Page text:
In Jordan, German foreign minister agrees preventing annexation a ‘priority’
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In Jordan, German foreign minister agrees preventing annexation a ‘priority’

Heiko Maas, in joint statement with Jordanian counterpart and Palestinian Authority premier, says future negotiations must be based on international law

German Foreign Minister Heiko Maas (L) is received by his Jordanian counterpart Ayman Safadi in the Jordanian capital Amman, on June 10, 2020. (Ahmad SHOURA / AFP)
German Foreign Minister Heiko Maas (L) is received by his Jordanian counterpart Ayman Safadi in the Jordanian capital Amman, on June 10, 2020. (Ahmad SHOURA / AFP)

During a visit to Jordan on Wednesday, German Foreign Minister Heiko Maas said Berlin views it as a priority to prevent Israel’s planned annexation of parts of the West Bank.

In a joint statement issued together with Palestinian Authority Prime Minister Mohammad Shtayyeh and Jordanian Foreign Minister Ayman Safadi, Maas agreed that “an annexation would be contrary to international law and that it is now a matter of priority to prevent it.”

The ministers declared their continued support for a two-state solution to the Israeli-Palestinian conflict and “reiterated that any future negotiations to reach the final status agreement must be based on International Law and the relevant UN resolutions.”

The statement came after Maas visited Israel on Wednesday, meeting with Prime Minister Benjamin Netanyahu, Defense Minister Benny Gantz and Foreign Minister Gabi Ashkenazi to warn against annexation.

Israeli annexation forms part of the Trump administration peace plan unveiled in January, which also paves the way for the eventual creation of a Palestinian state.

Prime Minister Benjamin Netanyahu has vowed to swiftly, and unilaterally, extend Israeli sovereignty to some 30 percent of the West Bank in accordance with the plan. Though Netanyahu wants to move forward with the annexation by July 1, it has drawn a flurry of regional and international condemnations.

Palestinian Authority Prime Minister Mohammad Shtayyeh speaks during a press conference at the Foreign Press Association in the West Bank city of Ramallah, June 9, 2020. (Abbas Momani/Pool Photo via AP)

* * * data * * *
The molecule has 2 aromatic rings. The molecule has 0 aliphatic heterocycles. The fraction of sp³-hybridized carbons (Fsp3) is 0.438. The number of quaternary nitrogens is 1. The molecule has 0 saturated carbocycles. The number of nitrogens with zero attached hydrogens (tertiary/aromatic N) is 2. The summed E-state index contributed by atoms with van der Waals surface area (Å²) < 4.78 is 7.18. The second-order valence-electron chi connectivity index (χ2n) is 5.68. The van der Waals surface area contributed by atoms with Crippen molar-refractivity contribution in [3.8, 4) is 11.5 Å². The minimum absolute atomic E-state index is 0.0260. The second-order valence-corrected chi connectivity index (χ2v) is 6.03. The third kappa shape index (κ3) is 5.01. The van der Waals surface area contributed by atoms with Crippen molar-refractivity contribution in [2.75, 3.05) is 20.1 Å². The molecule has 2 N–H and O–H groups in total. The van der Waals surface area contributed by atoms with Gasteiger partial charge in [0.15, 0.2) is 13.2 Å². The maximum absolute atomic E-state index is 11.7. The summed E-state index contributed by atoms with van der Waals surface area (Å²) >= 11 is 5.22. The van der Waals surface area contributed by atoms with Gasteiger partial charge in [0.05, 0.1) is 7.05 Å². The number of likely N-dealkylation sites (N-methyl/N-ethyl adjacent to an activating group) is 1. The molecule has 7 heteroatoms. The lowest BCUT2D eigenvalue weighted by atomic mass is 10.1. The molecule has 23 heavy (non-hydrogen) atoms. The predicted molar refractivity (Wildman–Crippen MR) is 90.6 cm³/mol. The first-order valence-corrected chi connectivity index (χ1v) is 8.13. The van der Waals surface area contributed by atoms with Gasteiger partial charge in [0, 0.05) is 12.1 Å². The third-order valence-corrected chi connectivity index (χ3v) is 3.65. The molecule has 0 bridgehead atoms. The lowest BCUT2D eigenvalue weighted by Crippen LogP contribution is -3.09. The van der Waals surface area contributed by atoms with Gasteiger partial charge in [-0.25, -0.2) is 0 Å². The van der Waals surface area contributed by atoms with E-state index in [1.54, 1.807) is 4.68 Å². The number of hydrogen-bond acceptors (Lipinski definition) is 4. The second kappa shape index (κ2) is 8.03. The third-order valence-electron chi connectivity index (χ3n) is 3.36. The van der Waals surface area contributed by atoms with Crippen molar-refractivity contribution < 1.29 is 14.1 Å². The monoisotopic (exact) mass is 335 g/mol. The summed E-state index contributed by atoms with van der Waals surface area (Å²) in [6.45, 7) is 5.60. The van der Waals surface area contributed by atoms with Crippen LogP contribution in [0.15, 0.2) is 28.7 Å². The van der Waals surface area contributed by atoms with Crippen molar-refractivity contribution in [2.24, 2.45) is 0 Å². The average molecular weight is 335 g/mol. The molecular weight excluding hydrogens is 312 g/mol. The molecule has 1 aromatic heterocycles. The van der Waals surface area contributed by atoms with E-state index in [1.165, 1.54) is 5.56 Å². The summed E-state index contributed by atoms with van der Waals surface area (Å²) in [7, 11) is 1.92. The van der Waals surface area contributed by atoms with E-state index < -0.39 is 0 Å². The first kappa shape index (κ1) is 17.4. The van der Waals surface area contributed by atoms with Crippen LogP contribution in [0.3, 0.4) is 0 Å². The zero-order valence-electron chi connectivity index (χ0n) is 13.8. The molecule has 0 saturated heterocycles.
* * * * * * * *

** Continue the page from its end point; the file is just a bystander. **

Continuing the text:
During a one-day trip to the region, Maas met with his Jordanian counterpart in Amman while Palestinian Authority PM Shtayyeh participated via video. Israel blocked Maas from traveling to the West Bank, citing coronavirus restrictions, though it allows Palestinian laborers to cross in and out of Israel.

At a press conference in Amman, Maas said that “as a direct neighbor, Jordan is more directly affected than any other country by any developments” in the coming weeks pertaining to Israel and the Palestinian territories.

He also warned that “unilateral steps by either side will not bring us any closer” to a negotiated two-state solution, would impact regional stability and bear “great, great potential for escalation.”

Safadi warned it was “imperative… to stop annexation because ultimately it is a path to institutionalize apartheid of Palestine and that is not a recipe for peace.”

Speaking in Arabic, he added that annexation would “not be without a response from Jordan.”

Last month, Jordan’s King Abdullah II told German magazine Der Spiegel that Israeli annexation risked sparking a “conflict” with his country. Senior Jordanian officials have warned such a step could force the Hashemite kingdom to review its peace deal with Israel.

Israel’s Foreign Minister Gabi Ashkenazi (R) holds a press conference with his German counterpart Heiko Maas at the ministry headquarters in Jerusalem on June 10, 2020. (MENAHEM KAHANA / AFP)

Earlier Wednesday, in Israel, Maas held talks with Ashkenazi and then met with Netanyahu and separately with Gantz, who together forged a new unity government last month.

Maas restated his country’s opposition to unilateral Israeli annexation of parts of the West Bank.

“I reiterated, and will continue to do that in my conversations today, the German position and explained our serious and honest worries, as a very special friend of Israel, about the possible consequences of such a move,” Maas said at press conference at the Foreign Ministry in Jerusalem at the beginning of the day.

Ashkenazi said Israel wants to implement the US administration’s peace plan. He indicated that annexation plans were not a done deal and that much work needed to be done before the government decided if and how to proceed with such a move.

A statement from Netanyahu’s office cited him telling his German guest that “any realistic plan would have to recognize the reality of Israeli settlements, and not feed the illusion of uprooting people from their homes.”

Gantz’s office said in a statement he told Maas the Trump plan was a “historic opportunity,” while stressing it should be advanced responsibly and in “dialogue” with various regional actors.

Trump’s proposals exclude core Palestinian demands such as a capital in East Jerusalem and have been rejected by the Palestinian Authority.

Palestinians have sent a counter-proposal envisaging a “sovereign Palestinian state, independent and demilitarized” to the Quartet, made up of the UN, US, EU and Russia, Shtayyeh said Wednesday.

The Palestinians have threatened to withdraw recognition of Israel and end PA civil services if Israel goes ahead with annexation.

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